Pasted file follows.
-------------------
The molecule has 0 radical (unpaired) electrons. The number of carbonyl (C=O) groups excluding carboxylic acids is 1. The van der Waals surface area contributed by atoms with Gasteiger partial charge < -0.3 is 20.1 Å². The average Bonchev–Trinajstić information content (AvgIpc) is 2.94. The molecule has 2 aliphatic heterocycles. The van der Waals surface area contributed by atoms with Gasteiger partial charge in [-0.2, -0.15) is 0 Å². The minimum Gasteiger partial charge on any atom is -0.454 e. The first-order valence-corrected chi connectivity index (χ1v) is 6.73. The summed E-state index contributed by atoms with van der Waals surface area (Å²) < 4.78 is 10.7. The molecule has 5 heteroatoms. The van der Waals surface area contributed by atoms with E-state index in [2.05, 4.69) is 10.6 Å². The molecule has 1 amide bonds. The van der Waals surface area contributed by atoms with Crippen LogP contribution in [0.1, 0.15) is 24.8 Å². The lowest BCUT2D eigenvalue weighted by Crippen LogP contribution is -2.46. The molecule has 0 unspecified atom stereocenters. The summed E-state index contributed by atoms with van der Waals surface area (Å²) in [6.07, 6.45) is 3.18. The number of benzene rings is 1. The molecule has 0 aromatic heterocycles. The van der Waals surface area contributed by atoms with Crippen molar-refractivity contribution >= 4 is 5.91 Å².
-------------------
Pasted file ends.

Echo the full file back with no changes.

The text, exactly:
The molecule has 0 radical (unpaired) electrons. The number of carbonyl (C=O) groups excluding carboxylic acids is 1. The van der Waals surface area contributed by atoms with Gasteiger partial charge < -0.3 is 20.1 Å². The average Bonchev–Trinajstić information content (AvgIpc) is 2.94. The molecule has 2 aliphatic heterocycles. The van der Waals surface area contributed by atoms with Gasteiger partial charge in [-0.2, -0.15) is 0 Å². The minimum Gasteiger partial charge on any atom is -0.454 e. The first-order valence-corrected chi connectivity index (χ1v) is 6.73. The summed E-state index contributed by atoms with van der Waals surface area (Å²) < 4.78 is 10.7. The molecule has 5 heteroatoms. The van der Waals surface area contributed by atoms with E-state index in [2.05, 4.69) is 10.6 Å². The molecule has 1 amide bonds. The van der Waals surface area contributed by atoms with Crippen LogP contribution in [0.1, 0.15) is 24.8 Å². The lowest BCUT2D eigenvalue weighted by Crippen LogP contribution is -2.46. The molecule has 0 unspecified atom stereocenters. The summed E-state index contributed by atoms with van der Waals surface area (Å²) in [6.07, 6.45) is 3.18. The number of benzene rings is 1. The molecule has 0 aromatic heterocycles. The van der Waals surface area contributed by atoms with Crippen molar-refractivity contribution >= 4 is 5.91 Å².